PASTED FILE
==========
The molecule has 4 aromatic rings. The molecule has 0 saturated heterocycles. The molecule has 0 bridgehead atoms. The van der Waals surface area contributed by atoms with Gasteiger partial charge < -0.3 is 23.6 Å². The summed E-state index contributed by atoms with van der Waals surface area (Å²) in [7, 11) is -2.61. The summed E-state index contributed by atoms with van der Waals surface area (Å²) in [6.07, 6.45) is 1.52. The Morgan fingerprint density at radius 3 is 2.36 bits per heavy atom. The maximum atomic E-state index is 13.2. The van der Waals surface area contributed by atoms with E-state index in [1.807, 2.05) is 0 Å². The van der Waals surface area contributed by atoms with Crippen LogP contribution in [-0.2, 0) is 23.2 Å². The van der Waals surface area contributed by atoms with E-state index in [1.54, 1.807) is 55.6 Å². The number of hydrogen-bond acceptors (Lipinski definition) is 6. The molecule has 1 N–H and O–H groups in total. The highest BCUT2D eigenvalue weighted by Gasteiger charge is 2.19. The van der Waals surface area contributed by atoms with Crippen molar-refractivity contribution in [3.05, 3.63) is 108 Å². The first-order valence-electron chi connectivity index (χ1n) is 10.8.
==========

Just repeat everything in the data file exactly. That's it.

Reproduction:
The molecule has 4 aromatic rings. The molecule has 0 saturated heterocycles. The molecule has 0 bridgehead atoms. The van der Waals surface area contributed by atoms with Gasteiger partial charge < -0.3 is 23.6 Å². The summed E-state index contributed by atoms with van der Waals surface area (Å²) in [7, 11) is -2.61. The summed E-state index contributed by atoms with van der Waals surface area (Å²) in [6.07, 6.45) is 1.52. The Morgan fingerprint density at radius 3 is 2.36 bits per heavy atom. The maximum atomic E-state index is 13.2. The van der Waals surface area contributed by atoms with E-state index in [1.807, 2.05) is 0 Å². The van der Waals surface area contributed by atoms with Crippen LogP contribution in [-0.2, 0) is 23.2 Å². The van der Waals surface area contributed by atoms with E-state index in [1.54, 1.807) is 55.6 Å². The number of hydrogen-bond acceptors (Lipinski definition) is 6. The molecule has 1 N–H and O–H groups in total. The highest BCUT2D eigenvalue weighted by Gasteiger charge is 2.19. The van der Waals surface area contributed by atoms with Crippen molar-refractivity contribution in [3.05, 3.63) is 108 Å². The first-order valence-electron chi connectivity index (χ1n) is 10.8.